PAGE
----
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Vets take the stage in new reality series

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Jan 01, 2012

NATIONAL REPORT — There is a new group of reality stars, and they spend most of their time surrounded by cattle, pigs and horses. Season one of "Veterinarians on Call"—http://www.youtube.com/veterinariansoncall—debuted in September and plans are already underway for season two, producers say.

"The feedback has been very positive, and the show has very much exceeded our expectations," says Clint Lewis, president of U.S. operations for Pfizer Animal Health, the organization funding the project. "The webisodes give us the opportunity to tell the story to the public about where food comes from and the great care veterinarians provide. As people move farther away from the farm, it's good for them to see what's going on. I think there is a great story to tell."

The series follows five livestock veterinarians from Texas, Minnesota, Iowa and New York as they go about their daily routines.

Filming began in November 2010, says producer/creator John Courtmanche of Essex Television.

"We decided that the vet profession was a good topic for a documentary video series like some of the reality series out there now like (History Channel's) "Ice Road Truckers" and "Deadliest Catch" (on the Discovery Channel)."

Courtmanche says they followed each veterinarian for one to two days.

"It was fascinating. I've never been on farms like these," he says. "They gave us open access to their work and also their clients gave us access to their farms."

First up, Dr. Don Goodman

Dr. Don Goodman, with the Beard-Navasota Veterinary Hospital in Navasota, Texas, spends most of his days out in the field focusing primarily on beef cattle.

"One of my clients has a herd of 3,000. Everything's bigger in Texas," he says.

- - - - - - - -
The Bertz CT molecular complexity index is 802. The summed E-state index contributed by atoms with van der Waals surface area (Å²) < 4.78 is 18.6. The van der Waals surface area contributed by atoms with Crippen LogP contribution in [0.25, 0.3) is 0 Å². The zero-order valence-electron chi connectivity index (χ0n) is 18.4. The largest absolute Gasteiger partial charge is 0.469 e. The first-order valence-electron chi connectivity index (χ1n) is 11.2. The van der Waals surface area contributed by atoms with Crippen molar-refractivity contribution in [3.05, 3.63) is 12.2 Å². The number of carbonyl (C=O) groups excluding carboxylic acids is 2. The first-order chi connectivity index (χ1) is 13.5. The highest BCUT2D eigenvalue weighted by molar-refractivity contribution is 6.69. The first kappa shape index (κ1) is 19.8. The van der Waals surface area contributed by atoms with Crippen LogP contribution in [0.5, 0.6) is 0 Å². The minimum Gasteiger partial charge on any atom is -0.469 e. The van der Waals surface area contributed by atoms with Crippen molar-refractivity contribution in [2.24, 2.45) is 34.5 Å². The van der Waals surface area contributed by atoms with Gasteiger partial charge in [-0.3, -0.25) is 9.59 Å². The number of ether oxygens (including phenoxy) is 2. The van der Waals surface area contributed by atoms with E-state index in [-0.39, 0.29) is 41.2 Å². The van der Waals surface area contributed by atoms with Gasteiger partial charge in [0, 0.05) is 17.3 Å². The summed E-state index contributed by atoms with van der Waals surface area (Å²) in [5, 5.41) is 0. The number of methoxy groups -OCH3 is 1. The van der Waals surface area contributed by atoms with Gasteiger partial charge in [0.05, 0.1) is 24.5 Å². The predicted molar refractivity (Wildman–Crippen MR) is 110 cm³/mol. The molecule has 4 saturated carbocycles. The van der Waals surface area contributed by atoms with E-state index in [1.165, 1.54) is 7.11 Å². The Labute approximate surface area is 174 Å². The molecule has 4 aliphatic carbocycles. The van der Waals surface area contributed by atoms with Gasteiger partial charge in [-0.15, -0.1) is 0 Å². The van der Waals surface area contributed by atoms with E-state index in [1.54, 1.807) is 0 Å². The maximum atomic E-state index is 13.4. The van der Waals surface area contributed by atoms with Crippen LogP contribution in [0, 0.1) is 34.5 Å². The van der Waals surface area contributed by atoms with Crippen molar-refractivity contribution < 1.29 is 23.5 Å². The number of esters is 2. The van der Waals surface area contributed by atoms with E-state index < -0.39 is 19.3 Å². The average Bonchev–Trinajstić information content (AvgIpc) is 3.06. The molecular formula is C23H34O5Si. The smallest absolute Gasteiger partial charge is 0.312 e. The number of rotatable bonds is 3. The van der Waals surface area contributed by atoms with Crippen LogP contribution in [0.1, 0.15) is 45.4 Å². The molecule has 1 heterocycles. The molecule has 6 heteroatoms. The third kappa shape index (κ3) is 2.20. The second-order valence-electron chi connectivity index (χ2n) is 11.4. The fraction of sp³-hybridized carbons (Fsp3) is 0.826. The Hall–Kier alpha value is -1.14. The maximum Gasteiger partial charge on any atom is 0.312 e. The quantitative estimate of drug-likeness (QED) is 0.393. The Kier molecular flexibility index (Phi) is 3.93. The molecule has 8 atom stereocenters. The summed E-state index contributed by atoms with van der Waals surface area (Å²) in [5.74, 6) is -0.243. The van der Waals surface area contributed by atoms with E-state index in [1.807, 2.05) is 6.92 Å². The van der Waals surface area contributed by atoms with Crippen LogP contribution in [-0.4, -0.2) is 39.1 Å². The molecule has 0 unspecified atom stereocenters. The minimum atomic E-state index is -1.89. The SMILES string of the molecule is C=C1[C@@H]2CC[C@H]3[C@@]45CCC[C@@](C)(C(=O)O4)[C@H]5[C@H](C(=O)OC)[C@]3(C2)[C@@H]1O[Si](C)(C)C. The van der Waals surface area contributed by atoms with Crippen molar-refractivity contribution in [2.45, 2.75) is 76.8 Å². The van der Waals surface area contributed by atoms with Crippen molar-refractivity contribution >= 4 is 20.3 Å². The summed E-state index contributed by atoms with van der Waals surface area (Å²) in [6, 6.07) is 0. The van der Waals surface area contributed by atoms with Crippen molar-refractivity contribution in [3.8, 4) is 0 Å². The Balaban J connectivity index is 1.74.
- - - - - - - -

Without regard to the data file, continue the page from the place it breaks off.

When a colleague asked Goodman if he would be interested in participating in the "Veterinarians on Call" series he said he would do it as long as the film crew was comfortable around animals.

"It can be dangerous," Goodman says, adding he also wanted to show the public the positive side of the food-animal industry. "We try to treat animals on an individual basis even though they're in herds," he says.

With four veterinarians on staff for a 50- to 60-mile practice area, Goodman says the only thing typical about a day is that it is atypical.

"We have scheduled appointments, but there can be a prolapse or other emergencies that come," he says. "That's one of the things that I like in the large-animal field. It's never the same things."

Goodman says the job satisfaction and the good, positive vibes he gets from clients more than make up for the long hours, nights and weekends.

"I like the relationships we build and the friends I've made," he says.

As for his new stardom, Goodman says he was pleased after watching his webisodes.

"It was definitely a realistic portrayal. It's the real deal. I didn't mind it at all," he says. "I'd do it again, but I wouldn't be so serious this time."